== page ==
The only other Jane Perry story that I've read was a novella that was a pretty straight-forward police procedural. This is a little different.
Jane Perry is a Denver homicide detective, who has had great professional success but a very rough personal life. She's recently met a man she's really connected with for the first time, and has kicked the alcohol and cigarettes that have had too much control of her life.
And she's discovered she has an older half sister, born and given up before her mother made the mistake of marrying Jane's father.
Knowing starts with Jane leaving on a road trip to go meet her half sister in New Mexico, where she's currently living in halfway house.
It's not long before her plans have been completely blown up. Her car gets stolen when she stops for gas at a Quik-Mart. When she gets on a bus to continue her trip, she meets a young prostitute who has a very alarming story about what really happened in the case, currently much in the news, of another prostitute who was murdered and the apparent killer found still in bed with the dead body.
Then she gets off the bus briefly, and it blows up, killing everyone aboard. And her day has only just begun to get weird, alarming, and generally bad.
There are elements of horror here, and of Secret History, as well as just plain edge of your seat suspense. There's the escaped killer who isn't really the killer, and the mysterious red-haired men who turn up in entirely too many places, and a series of numbered postcards with their own mysterious message to share.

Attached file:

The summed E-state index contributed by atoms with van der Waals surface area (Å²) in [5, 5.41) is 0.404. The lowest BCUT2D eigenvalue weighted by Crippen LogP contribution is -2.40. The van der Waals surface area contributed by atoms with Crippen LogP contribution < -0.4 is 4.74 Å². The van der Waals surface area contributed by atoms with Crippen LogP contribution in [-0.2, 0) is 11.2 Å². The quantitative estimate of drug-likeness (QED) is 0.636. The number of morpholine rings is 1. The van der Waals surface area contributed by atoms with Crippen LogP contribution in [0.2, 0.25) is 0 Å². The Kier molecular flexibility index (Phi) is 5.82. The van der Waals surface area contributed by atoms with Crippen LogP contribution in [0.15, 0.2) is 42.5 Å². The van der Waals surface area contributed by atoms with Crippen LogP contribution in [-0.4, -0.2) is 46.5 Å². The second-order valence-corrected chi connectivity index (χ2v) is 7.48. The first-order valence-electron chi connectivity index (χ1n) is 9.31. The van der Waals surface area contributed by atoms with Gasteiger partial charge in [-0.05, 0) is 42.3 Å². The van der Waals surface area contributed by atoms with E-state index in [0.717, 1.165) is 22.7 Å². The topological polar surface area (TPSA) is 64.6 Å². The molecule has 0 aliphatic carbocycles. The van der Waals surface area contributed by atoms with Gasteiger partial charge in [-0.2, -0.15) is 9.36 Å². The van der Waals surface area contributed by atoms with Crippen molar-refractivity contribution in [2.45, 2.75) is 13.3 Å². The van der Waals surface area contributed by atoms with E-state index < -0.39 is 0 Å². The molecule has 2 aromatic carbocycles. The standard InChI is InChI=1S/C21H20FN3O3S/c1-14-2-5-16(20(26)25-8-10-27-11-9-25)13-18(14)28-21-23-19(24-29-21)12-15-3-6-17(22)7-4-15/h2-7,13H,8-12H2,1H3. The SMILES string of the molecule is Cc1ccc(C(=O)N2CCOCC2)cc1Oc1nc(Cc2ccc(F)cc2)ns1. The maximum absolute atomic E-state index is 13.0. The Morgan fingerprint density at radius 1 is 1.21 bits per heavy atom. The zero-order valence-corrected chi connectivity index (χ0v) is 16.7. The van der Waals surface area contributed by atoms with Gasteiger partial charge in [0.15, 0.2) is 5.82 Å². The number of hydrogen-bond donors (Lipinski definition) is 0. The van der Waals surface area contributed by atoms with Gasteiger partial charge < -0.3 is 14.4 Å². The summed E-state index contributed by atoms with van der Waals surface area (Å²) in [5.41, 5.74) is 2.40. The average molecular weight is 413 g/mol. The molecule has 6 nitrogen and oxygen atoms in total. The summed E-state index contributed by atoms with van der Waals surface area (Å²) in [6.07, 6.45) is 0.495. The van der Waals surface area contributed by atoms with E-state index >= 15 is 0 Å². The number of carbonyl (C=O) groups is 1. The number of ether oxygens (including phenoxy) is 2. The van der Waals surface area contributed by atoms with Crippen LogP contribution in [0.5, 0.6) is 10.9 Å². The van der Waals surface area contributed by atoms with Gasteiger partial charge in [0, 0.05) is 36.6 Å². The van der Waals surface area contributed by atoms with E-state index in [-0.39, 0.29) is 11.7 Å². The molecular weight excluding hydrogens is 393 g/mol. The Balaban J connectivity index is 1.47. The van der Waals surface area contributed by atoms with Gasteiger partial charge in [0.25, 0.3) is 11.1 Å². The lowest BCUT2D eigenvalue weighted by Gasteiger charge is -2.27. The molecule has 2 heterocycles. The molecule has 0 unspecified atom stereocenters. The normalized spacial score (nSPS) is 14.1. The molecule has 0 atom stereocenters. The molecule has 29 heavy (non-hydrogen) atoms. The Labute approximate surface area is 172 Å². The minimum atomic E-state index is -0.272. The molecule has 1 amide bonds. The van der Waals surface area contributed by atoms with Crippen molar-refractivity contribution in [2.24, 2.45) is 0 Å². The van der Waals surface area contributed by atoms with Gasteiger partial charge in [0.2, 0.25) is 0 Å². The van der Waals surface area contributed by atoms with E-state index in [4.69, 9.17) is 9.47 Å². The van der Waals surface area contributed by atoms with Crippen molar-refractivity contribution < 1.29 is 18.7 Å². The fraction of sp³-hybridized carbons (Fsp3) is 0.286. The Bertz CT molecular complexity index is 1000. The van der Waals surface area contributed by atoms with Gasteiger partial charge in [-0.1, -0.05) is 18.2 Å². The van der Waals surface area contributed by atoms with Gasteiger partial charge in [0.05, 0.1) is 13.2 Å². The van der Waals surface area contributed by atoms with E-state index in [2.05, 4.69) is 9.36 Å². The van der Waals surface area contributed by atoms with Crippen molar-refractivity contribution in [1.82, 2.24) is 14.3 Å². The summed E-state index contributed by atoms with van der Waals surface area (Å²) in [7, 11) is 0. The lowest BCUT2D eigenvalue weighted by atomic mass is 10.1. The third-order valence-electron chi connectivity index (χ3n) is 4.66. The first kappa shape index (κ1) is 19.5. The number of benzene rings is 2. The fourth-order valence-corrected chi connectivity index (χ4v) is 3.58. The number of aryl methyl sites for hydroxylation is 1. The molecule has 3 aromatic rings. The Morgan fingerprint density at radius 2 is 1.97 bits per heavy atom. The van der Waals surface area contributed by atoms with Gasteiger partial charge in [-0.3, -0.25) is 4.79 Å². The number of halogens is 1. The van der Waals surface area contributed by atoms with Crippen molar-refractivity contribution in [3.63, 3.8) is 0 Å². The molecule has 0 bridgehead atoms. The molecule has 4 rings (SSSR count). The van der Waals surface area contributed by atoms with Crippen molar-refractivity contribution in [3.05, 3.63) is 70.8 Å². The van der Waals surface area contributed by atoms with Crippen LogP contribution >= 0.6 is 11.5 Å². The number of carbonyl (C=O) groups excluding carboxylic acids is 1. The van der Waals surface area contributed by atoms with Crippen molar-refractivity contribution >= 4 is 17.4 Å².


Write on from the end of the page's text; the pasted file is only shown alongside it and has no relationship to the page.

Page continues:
Meanwhile, Jane is struggling with her own inability to trust and rely on anyone else, her inability to believe in the love she and Hank have for each other. This isn't just a side issue; it turns out to be critical to her ability to make the right choices in the high-stakes conflict with "the gingers," mysterious men in black who control key levers of power nearly everywhere.
It's a fascinating, engrossing story that demands your involvement while reading it.
DISCLAIMER: What follows is a personal pet peeve.
A relatively minor point: Nanette tells Jane that Gabe liked beer made with pine needles instead of hops, and tells her a fairy tale about pine needle beer having been common until the Middle Ages, when the Church suppressed it. Supposedly, men who drank pine needle beer were too energized and independent, while men who drank hops beer were more submissive and manipulable. This sounded odd to me, so I did a bit of research. Pine needle beer was a Scandinavian creation. It also became popular in Scotland, and remained so until the end of the 19th century. William Bros. brews Alba Scots Pine Ale, and Wigram Brewing Company's Spruce Beer is based on an original brewed by Captain Cook, apparently in an effort to combat scurvy among his crew. None of this is consistent with Nanette's version. It's not all that important, but I get annoyed at the lazy negative stereotyping of Christianity as having crushed Virtuous Paganism.
I received a free electronic galley from the publisher via NetGalley.